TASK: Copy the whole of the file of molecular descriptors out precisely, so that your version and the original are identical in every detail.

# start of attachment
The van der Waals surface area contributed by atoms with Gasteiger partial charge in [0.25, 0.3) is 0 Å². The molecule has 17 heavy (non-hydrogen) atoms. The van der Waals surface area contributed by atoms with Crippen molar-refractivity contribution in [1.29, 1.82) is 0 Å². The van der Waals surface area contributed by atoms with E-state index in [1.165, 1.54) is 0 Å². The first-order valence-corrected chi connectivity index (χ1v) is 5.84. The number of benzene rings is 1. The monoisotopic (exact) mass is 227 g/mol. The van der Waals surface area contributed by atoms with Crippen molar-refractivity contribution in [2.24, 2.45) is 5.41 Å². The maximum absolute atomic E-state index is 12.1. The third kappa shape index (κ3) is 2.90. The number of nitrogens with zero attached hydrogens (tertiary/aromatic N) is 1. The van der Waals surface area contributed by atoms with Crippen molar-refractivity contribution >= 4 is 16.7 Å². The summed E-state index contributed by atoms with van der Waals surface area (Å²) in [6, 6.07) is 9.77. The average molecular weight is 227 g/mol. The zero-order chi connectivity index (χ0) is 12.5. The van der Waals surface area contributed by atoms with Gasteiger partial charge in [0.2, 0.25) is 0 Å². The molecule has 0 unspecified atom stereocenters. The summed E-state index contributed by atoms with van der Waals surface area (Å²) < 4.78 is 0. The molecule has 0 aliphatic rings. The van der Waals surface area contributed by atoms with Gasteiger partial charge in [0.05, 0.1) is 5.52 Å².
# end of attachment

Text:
The van der Waals surface area contributed by atoms with Gasteiger partial charge in [0.25, 0.3) is 0 Å². The molecule has 17 heavy (non-hydrogen) atoms. The van der Waals surface area contributed by atoms with Crippen molar-refractivity contribution in [1.29, 1.82) is 0 Å². The van der Waals surface area contributed by atoms with E-state index in [1.165, 1.54) is 0 Å². The first-order valence-corrected chi connectivity index (χ1v) is 5.84. The number of benzene rings is 1. The monoisotopic (exact) mass is 227 g/mol. The van der Waals surface area contributed by atoms with Crippen molar-refractivity contribution in [2.24, 2.45) is 5.41 Å². The maximum absolute atomic E-state index is 12.1. The third kappa shape index (κ3) is 2.90. The number of nitrogens with zero attached hydrogens (tertiary/aromatic N) is 1. The van der Waals surface area contributed by atoms with Crippen molar-refractivity contribution >= 4 is 16.7 Å². The summed E-state index contributed by atoms with van der Waals surface area (Å²) in [6, 6.07) is 9.77. The average molecular weight is 227 g/mol. The zero-order chi connectivity index (χ0) is 12.5. The van der Waals surface area contributed by atoms with Gasteiger partial charge in [0.2, 0.25) is 0 Å². The molecule has 0 unspecified atom stereocenters. The summed E-state index contributed by atoms with van der Waals surface area (Å²) < 4.78 is 0. The molecule has 0 aliphatic rings. The van der Waals surface area contributed by atoms with Gasteiger partial charge in [0.05, 0.1) is 5.52 Å².